Live video feeds of daycare centers are common, but the Army wants to take their kid-monitoring capabilities to the next level.
Under a new pilot program being rolled out at a Fort Jackson, S.C. child-care center, the military is looking for service providers to layer commercially available facial recognition and artificial intelligence (AI) over existing closed-circuit television video feeds to improve childcare and cut costs.
The request for bids on the project, called Installations of the Future: Technology Pilot for Child Development Center, explained that the CCTV feeds aren’t constantly monitored by humans and the pilot program will explore whether AI could fill in the gaps.
“Video analytic software provides the added security of continual computer monitoring used as an addition to the human CCTV monitoring,” the request for bid said. “Moreover, it provides instant notifications to staff on a wide range of important AR 190-3 monitoring parameters as events occur.”
AI to Monitor Health and Well-Being?
The solicitation for contract laid out nebulous objectives to “monitor the health and well-being of children” at the childcare center.
The paperwork did detail cybersecurity parameters, which includes an interconnection agreement, adherence to the Department of Defense cybersecurity regulations and a requirement that any data stored be encrypted.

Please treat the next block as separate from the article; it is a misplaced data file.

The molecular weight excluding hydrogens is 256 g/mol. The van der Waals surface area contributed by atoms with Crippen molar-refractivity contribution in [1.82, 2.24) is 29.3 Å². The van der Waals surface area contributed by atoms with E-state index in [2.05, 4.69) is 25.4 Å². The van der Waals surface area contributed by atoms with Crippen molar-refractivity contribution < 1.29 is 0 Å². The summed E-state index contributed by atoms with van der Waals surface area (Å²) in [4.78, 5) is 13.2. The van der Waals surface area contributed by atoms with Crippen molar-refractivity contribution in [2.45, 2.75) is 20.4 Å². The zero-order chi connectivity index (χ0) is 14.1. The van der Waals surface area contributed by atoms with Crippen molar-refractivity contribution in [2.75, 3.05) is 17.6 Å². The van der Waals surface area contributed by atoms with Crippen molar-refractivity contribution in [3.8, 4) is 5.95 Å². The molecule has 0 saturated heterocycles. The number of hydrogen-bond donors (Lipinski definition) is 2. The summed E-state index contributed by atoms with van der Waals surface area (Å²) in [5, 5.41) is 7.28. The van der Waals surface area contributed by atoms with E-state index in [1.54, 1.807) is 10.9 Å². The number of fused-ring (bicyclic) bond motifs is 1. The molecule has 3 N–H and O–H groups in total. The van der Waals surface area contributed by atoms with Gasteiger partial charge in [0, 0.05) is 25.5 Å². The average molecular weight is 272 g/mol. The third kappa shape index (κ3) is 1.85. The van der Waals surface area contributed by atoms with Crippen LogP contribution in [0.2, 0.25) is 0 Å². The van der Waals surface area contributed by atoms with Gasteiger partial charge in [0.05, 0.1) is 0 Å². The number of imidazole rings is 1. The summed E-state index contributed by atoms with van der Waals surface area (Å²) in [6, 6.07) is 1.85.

Other requirements include following the Security Technical Guides (STIGs), submission to Static Application Security Testing (SAST) for source code analysis, and an obligation to provide patching and mitigation support.
Facial-recognition software has regularly come under fire by security professionals and privacy advocates alike. Not only have facial-recognition algorithms been easily fooled, they’ve been decried as a privacy nightmare by groups like the American Civil Liberties Union, which sued to the Department of Homeland Security in March 2020 over its use of facial recognition in airports. Just months later, Sens. Bernie Sanders (Vt.) and Jeff Merkley (Ore.), both Democrats, introduced the National Biometric Information Privacy Act in an effort to curb the government’s ability to collect peoples’ biometric data.
The Fort Jackson pilot program is scheduled to run for a year, according to the request for bids. Designs are due in 120 days and should be installed and operational within 8 months, the schedule said. Bids on the job are due Sept 10.
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